There’s nothing more wonderful than getting ready to welcome new puppy, especially if you have a big yard they can play in. However, growing dogs are like human children: they get in trouble and put everything in their mouths. Therefore, you need to puppy-proof everything and prepare appropriately for their arrival. Let’s discover everything you should do to keep your pet safe in your backyard.
1. Secure Your Pool
Having a new dog comes with many responsibilities. Many homeowners have pools or have just called a custom pool company to install one when their puppy plans develop. It’s easy to hesitate at that point, believing that you can’t have a pool with a dog in the house because it would be too complicated.
It doesn’t have to be dangerous as long as you take the proper precautions to ensure your pet’s safety. A local pool builder can help plan your pool so your dog can’t get into trouble, but you should also train them to avoid it. You can’t welcome new puppy unless you have the initiative to show them how to behave.
Once your puppy learns some limitations, you won’t have a problem, even if it takes a dip with the rest of the family. Still, several vet tips could come in handy. For example, buying a special floating vest for your dog is a good idea. It’s similar to a kid’s water wings. You just need to put it on and ensure it works before letting your pet take a dive.
There are other particular problems to consider, like pool covers. While they’re great for maintaining the water clean, they could be hazardous to dogs. They will fall into the water even, and the cover will prevent them from finding a way out. Therefore, good pet owners invest in pool fences when they want to cover their pools.
2. Assess Your Yard’s Current State
Once you’ve settled on what to do with the pool, it’s time to look at the rest of your yard. Your lawn needs proper attention. It’s a complete myth to believe that homes with dogs can’t have beautiful and well-maintained gardens. Nothing could be further from the truth, especially for responsible pet owners.
Unfortunately, many plants, flowers, and shrubs in your yard present trouble for dogs, so good homeowners need to find a balance between pet safety and having a decent garden. You can also teach your dog to avoid certain areas, such as where you’ve used terra seeding services. Various fertilizers are poisonous to dogs. Keep them away from the material you bought from mulch suppliers or anything else that could mess up your garden.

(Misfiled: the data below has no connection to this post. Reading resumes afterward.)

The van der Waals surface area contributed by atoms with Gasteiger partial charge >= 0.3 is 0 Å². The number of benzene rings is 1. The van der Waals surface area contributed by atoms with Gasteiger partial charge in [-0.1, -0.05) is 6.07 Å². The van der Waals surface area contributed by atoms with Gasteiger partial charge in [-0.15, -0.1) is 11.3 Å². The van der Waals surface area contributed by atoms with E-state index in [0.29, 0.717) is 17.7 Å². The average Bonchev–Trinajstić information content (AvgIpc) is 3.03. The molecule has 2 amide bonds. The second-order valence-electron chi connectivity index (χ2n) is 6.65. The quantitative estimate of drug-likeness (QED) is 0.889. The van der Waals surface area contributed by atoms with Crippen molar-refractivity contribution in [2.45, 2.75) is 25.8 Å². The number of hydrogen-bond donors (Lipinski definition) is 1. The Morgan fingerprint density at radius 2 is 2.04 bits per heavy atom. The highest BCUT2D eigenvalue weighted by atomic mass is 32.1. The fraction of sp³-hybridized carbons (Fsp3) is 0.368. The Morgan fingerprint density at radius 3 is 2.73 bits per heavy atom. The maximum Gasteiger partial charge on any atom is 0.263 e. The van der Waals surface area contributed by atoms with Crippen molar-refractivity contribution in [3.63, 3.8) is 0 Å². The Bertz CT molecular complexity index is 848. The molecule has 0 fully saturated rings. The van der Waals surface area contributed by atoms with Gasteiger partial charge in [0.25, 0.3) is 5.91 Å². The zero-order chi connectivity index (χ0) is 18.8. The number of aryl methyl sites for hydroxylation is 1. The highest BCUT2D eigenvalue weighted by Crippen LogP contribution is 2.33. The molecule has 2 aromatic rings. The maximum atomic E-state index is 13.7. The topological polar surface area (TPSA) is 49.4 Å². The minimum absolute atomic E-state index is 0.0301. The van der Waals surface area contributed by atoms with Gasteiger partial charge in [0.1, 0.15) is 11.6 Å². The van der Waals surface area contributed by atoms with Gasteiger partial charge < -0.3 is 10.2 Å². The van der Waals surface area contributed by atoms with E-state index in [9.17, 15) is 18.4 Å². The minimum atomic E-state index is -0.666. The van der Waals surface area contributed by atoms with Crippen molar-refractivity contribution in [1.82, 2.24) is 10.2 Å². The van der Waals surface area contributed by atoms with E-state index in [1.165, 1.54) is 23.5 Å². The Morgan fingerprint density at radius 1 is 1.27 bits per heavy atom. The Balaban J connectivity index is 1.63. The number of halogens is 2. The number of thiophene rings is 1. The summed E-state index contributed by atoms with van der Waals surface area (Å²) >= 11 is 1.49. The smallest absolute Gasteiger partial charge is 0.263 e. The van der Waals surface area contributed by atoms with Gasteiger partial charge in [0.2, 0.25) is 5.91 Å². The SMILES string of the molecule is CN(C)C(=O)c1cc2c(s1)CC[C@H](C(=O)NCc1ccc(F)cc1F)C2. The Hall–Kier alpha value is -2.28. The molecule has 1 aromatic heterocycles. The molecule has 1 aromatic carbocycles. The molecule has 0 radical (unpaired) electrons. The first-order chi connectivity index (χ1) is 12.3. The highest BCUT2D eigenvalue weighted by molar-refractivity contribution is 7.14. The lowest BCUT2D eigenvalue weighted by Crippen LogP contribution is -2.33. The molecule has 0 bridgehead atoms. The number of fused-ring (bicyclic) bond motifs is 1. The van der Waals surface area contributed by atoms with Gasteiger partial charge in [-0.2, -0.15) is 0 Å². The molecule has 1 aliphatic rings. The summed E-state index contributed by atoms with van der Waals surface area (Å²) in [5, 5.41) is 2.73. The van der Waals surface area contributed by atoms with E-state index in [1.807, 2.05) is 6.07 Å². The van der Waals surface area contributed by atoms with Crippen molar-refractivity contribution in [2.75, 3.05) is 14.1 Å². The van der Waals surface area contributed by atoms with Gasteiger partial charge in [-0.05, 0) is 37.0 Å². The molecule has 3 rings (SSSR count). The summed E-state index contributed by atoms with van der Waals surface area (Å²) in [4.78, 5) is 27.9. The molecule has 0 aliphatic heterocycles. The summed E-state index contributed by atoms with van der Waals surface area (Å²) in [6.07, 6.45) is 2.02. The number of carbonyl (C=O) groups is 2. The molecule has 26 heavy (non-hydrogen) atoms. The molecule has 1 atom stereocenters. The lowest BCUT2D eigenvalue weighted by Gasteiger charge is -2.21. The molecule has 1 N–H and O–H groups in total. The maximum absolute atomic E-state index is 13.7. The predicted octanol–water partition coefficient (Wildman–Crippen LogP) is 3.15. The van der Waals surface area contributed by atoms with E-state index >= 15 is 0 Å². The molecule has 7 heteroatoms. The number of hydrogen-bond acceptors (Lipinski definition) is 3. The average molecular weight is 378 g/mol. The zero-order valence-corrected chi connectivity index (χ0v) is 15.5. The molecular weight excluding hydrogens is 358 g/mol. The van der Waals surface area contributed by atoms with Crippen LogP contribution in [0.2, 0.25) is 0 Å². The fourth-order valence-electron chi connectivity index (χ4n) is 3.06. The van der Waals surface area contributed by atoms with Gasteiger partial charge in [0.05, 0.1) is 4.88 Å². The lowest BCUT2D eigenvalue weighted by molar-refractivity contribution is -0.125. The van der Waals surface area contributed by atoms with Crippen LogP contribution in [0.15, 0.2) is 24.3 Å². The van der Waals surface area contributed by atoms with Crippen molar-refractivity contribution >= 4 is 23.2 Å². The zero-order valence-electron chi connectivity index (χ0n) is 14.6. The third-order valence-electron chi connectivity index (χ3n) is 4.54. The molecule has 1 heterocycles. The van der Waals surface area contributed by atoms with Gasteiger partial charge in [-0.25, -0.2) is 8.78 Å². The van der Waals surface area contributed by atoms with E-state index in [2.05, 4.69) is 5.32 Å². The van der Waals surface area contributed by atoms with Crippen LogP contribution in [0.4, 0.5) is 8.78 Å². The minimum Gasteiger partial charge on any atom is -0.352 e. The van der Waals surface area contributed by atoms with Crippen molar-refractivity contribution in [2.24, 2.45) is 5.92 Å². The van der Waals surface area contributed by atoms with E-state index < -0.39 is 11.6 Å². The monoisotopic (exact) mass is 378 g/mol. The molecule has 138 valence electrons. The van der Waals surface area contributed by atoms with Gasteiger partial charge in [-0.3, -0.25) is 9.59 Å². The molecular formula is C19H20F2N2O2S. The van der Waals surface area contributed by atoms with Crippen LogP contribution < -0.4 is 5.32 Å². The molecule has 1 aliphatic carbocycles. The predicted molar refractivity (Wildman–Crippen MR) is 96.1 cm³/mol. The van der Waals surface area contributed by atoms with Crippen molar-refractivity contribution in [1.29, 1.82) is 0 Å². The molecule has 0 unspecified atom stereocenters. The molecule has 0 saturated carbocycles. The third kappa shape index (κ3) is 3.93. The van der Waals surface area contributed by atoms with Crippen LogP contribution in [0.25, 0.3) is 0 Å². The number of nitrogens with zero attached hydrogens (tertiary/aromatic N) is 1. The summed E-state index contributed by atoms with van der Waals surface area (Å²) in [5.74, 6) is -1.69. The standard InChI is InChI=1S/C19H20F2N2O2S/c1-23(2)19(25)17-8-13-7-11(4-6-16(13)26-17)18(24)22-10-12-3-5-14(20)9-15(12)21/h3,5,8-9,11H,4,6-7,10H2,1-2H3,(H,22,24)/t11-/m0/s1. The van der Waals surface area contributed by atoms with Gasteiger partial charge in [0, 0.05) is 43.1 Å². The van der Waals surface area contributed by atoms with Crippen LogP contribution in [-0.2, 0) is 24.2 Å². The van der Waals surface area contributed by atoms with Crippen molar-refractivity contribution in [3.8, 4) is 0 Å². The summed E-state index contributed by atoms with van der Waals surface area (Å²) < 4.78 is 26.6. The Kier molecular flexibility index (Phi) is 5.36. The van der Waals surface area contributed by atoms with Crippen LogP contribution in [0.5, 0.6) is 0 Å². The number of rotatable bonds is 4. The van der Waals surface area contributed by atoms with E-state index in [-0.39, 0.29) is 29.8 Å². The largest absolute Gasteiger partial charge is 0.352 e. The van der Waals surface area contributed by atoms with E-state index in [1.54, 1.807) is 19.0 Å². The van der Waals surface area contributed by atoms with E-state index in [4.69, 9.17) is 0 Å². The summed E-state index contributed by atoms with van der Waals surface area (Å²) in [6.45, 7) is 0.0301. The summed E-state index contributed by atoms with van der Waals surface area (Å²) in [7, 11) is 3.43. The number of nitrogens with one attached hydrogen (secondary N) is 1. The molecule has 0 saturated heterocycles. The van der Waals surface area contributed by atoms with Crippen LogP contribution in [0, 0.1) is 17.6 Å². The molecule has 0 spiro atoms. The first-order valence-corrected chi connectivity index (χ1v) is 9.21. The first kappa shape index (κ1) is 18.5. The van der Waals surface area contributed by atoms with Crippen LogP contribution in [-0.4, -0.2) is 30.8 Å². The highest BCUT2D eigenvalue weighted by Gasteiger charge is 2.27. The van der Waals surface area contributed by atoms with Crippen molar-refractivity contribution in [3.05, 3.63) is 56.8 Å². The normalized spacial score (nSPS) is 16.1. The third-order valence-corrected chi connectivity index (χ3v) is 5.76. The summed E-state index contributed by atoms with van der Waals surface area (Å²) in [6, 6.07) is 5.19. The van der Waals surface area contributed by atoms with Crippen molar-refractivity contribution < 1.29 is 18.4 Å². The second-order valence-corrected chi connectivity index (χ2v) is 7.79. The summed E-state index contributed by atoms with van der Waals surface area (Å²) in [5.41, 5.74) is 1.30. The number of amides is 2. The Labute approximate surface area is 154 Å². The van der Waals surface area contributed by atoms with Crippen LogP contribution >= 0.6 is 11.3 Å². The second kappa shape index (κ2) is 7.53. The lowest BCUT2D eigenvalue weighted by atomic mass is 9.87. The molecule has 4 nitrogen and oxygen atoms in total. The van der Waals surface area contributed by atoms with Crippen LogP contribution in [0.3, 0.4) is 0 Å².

It would also be wise to eliminate or secure certain entertainment yard areas. Dogs may eat the ashes of bonfires and barbecues or get too close to an open flame, so be safe with everything. Check for any bee or wasp nests outside that could harm your dog and household. Ensure no broken bottles or sharp objects are lying around. Keep your garden equipment locked up in the garage or somewhere your dog can’t get to it.
3. Remove Any Harmful Plants or Hazards
One of the main parts of getting ready to welcome new puppy is getting rid of what could hurt them, and some plants pose a potential danger to them. For example, if they ingest flowers, like daffodils, hyacinths, etc., they’ll need a vet. Therefore, you must consider adding dividers and small fences around these plants or removing them altogether.
Also, you can invest in buckthorn removal, but you need to keep your dog away from that spot until it’s all cleared. Any chemical agents need to be placed when your dog is secured somewhere else. If you’re removing the invasive plant with hand tools, keeping your puppy and children away is wiser. However, plants are not the only hazard in your yard.
If rain accumulates in several parts of your garden, you should consider a field drainage solution because it’s dangerous for your household to have those water spots. Dogs will drink that water or roll around in it. You don’t want them to get sick or make your home dirty after running around the yard.